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The Lowdown on Osteoporosis, Part 1

model of a spineGood morning! Dr Kelly here. First off, Osteoporosis is a chronic condition.It is not something that can be corrected with a magic pill. It is something that can be slowed down and limited. Your bones provide structural support and are the storage house for minerals.

Over 10 million Americans have been diagnosed with Osteoporosis. Women are more likely to get it, but men can also have it. It literally can sneak up on anyone. You just can’t throw Calcium at it and expect your body to reverse. You need to be vigilant. A long-term approach with 24/7 care for your body is what is needed.

What Causes Osteoporosis

Osteoporosis is defined as a condition in which the bones become brittle and fragile. The Big Question is why? The #1 cause of osteoporosis in my opinion is underlying inflammation. Inflammation prevents your bones from functioning properly.

Other causes of Osteoporosis are:

  • Nutrient deficiencies: not having enough or too much of one nutrient (which can be an effect of inflammation)
  • Lifestyle factors: stress, lack of movement, sugar imbalances, toxins (all of which can cause inflammation)
  • Hormone imbalance: low estrogen
  • Medications: prevacid or prednisone

A Cycle of Breaking Down & Rebuilding

Bones are under a delicate balance of breaking down and rebuilding. Remember bones are living, growing tissues that are constantly changing. At any one time about 2-5% of your skeleton is being rebuilt.

OsteoCLAST cells break down old bone. OsteoBLAST cells rebuild that old bone with new strong bone. The problem occurs when the breaking down and the rebuilding of bone become out of balance.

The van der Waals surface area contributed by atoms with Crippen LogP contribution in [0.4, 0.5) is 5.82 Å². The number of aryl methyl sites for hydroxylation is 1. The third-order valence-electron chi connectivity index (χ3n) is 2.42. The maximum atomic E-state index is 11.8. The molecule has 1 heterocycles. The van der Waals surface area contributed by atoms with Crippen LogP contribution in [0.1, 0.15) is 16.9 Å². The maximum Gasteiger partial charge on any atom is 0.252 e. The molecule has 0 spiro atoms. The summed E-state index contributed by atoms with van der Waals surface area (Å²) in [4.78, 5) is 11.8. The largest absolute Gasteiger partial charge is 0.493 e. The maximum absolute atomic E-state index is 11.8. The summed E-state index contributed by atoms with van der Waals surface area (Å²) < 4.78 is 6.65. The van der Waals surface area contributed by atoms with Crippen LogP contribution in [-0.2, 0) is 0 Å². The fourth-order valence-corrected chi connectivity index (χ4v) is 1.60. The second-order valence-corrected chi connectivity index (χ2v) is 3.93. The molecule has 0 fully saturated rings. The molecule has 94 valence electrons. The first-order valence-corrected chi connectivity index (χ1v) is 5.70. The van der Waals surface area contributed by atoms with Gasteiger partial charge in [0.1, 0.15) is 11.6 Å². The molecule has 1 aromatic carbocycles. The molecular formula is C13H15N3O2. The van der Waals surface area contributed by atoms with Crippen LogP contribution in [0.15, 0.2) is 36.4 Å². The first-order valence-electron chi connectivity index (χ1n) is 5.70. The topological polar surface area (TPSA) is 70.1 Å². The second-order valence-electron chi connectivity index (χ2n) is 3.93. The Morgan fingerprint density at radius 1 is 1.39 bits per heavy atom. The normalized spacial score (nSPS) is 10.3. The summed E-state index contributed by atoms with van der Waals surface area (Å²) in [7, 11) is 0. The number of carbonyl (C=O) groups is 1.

A DEXA scan is the medical method of diagnosing Osteoporosis. It measures your level of bone mineral density. A T score of >2.5 = osteoporosis. DEXA scans are very safe.

A mammogram is around 450 sieverts of radiation, where a DEXA scan is only 1-5 sieverts. Getting a scan earlier gives you more time to make changes and prevent osteoporosis. Some doctors recommend getting scanned as early as 45 years old.

I want you to remember that a DEXA scan tells you your bone density, not your fracture risk! Yes, the less dense your bones, the more likely you can fracture a bone. However, you must assess your risk factors. What are your chances of falling, do the medications you take cause osteoporosis, do you have GI issues, etc. Your age and any history of breaking a bone as an adult are more important than your T-score.

Bone loss is only one symptom of a greater story of ill health. An Osteoporosis diagnosis needs to be followed up with additional lab testing. CMP, CBC, Vit D, AM urine pH, Urine Ca, Celiac profile, Bone Resorption Marker, Homocysteine, hsCRP, possibly lipid peroxides and 8OH2dG.

Once the doctor has a good picture of where your overall health is at, a proper care plan can be recommended.
Retest in 1-2 years to monitor and make any necessary changes.

I am trying to convey the importance of addressing the cause of bone loss. I’m not sure if I’m getting the magnitude across. The inflammation needs to be addressed to prevent bone imbalance. You can throw as much calcium at it as possible, but until you address the cause, you are getting only temporary changes. That even applies to taking osteoporosis medication!

What You Can Do

Addressing gut issues can help to prevent going down the road to Osteoporosis. Look out for Part 2 – What to do about it! Ask me at your next visit or attend our Workshop to get a deeper understanding of your osteoporosis.

Our next Osteoporosis Workshop is on February 15th at 11:30am

Yours in Healthy Naturally,

Dr. Kelly

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